Designing the Tokyo 2020 Olympics

The Olympics are finally here! After being delayed for the first time since World War II, many are excited to finally see the return of the biggest sporting event in the world. With 17 million viewers having watched the Opening Ceremonies, there’s a huge audience of fans tuning in. Such a massive global audience brings a lot of responsibility for the design aspect of the event to deliver—and I definitely believe it has. The Olympics have done a great job this year creating design systems that are simple, clever, and accessible. Here are some of my favorite finds!

Tokyo 2020 Logo

For starters, let’s talk about the Tokyo 2020 logo itself. The first thing I noticed was the typeface. It’s clean and sleek and looked super familiar. After thinking about it for a minute, I realized that the “T” and “Y” closely resembled the letterforms in the Taylor Design logo. A quick google search confirmed my suspicions—both logos seem to be using the DIN typeface! Pretty cool coincidence.

The logomark itself is also very neat. At first glance, it seems to be symmetrical, but a closer look will show that it’s actually not at all. I did some research to find out the intent behind this mark and this is what I found:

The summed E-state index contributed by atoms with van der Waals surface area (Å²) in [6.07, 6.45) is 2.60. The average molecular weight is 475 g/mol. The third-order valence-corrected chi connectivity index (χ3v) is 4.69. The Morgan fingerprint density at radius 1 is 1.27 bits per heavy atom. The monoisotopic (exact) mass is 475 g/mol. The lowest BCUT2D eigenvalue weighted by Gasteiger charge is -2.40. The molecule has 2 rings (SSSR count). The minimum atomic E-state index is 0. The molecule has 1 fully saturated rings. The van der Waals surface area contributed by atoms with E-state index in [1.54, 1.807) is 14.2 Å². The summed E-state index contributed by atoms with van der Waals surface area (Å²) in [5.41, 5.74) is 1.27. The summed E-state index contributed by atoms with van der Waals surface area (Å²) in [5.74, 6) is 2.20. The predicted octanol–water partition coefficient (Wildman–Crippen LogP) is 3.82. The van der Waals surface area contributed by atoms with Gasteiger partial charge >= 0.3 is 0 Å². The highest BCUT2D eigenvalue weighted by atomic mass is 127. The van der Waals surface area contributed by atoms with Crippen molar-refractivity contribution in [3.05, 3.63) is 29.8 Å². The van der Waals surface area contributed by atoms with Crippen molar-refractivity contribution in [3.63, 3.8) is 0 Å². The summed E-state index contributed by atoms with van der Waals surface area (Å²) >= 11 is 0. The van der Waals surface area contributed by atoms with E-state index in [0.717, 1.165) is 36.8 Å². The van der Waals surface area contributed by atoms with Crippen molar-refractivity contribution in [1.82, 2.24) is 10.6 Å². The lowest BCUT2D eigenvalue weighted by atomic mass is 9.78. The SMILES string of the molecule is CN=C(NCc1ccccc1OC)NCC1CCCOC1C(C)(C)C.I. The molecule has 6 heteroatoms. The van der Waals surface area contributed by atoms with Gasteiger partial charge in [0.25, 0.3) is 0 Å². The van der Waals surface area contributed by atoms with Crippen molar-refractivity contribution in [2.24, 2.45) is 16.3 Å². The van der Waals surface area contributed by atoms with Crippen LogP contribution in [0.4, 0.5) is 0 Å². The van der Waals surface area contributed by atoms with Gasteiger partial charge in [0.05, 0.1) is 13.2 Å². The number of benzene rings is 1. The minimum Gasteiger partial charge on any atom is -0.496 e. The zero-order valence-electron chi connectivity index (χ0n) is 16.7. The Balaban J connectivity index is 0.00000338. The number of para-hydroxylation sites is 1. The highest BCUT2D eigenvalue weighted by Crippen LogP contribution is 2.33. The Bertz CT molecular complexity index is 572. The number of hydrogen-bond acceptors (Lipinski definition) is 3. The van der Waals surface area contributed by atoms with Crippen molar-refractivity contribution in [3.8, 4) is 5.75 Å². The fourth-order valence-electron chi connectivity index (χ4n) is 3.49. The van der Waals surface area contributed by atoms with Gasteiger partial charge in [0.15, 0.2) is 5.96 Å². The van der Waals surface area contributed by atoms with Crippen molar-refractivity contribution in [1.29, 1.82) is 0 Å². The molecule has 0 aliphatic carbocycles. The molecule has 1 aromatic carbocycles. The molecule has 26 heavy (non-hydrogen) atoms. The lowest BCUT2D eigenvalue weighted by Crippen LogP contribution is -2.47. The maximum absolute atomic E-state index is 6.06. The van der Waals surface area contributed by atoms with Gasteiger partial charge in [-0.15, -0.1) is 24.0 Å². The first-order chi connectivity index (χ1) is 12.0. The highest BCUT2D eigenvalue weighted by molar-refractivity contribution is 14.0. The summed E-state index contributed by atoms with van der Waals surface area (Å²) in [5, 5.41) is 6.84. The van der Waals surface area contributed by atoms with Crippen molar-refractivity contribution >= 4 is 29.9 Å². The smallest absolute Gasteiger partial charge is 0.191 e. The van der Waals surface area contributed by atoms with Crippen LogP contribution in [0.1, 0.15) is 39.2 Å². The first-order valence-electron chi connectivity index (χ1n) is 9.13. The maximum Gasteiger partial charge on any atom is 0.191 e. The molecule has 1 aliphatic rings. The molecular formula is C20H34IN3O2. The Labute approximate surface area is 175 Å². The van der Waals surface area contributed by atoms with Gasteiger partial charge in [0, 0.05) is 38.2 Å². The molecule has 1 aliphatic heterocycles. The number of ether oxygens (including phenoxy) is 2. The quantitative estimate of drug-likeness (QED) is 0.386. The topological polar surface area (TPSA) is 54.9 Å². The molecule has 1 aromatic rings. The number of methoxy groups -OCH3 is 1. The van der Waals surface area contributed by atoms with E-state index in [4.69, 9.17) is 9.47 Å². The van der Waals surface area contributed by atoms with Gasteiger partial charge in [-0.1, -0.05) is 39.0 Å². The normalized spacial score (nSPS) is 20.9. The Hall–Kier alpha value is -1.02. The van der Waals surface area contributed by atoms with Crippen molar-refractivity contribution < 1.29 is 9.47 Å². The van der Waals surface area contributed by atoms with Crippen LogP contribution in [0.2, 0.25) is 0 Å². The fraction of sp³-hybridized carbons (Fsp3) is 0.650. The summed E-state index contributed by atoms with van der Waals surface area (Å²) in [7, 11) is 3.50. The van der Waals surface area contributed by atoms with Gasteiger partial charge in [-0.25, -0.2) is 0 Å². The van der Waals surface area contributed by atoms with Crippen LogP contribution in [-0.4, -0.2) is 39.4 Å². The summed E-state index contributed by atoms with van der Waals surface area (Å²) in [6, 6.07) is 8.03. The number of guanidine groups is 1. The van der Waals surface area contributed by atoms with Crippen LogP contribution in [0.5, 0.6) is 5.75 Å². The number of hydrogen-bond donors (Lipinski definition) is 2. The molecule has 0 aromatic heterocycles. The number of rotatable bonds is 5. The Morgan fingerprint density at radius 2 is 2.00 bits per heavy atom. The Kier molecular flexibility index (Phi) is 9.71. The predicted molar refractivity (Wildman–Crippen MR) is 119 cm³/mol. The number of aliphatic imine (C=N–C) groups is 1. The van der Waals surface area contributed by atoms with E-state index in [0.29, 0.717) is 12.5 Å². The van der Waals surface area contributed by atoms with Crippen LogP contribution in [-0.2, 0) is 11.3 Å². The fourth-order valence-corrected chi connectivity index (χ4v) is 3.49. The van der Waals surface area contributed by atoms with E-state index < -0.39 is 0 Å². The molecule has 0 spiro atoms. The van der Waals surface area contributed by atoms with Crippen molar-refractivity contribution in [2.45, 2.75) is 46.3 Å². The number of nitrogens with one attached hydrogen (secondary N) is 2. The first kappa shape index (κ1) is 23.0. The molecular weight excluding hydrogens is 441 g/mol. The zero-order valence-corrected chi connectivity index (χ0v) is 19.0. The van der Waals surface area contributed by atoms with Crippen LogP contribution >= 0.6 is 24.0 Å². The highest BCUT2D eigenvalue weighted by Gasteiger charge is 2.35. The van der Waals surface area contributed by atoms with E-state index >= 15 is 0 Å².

Chequered patterns have been popular in countries around the world throughout history. In Japan, the chequered pattern was known as “ichimatsu moyo” in the Edo period (1603-1867), and this chequered design in the traditional Japanese colour of indigo blue expresses a refined elegance and sophistication that exemplifies Japan.

Composed of three varieties of rectangular shapes, the design represents different countries, cultures, and ways of thinking. It incorporates the message of “Unity in Diversity.” It also expresses the fact that the Olympic and Paralympic Games seek to promote diversity as a platform to connect the world.”

I’m really impressed with the amount of thought that went into the mark in how it incorporates Japanese history while also promoting a message of diversity and inclusion.

Olympic Discipline Pictograms

The next design system I’ve been drawn to is the pictogram system illustrating all of the sports that take place at the Olympics. There’s nothing better than seeing a design system executed simply and successfully. These pictograms do just that. The figures in each pictogram are created through a circle for the head, tapered limbs, and my favorite part, the use of negative space to depict the torso. These are great examples of how minimal, expressive design can display complex ideas simply and create a flexible system while doing so. A few of my favorite icons are the swimmer, the cyclist, and the tennis player.

It doesn’t stop here though. There was actually a live performance of all 50 Olympic disciplines being embodied by real people during the opening ceremonies. It was a true feat of camera work and creative performance. Definitely, a must-watch!

I’m looking forward to watching the rest of the Games and seeing what other designs the Olympics has to offer!

Taylor Design Blog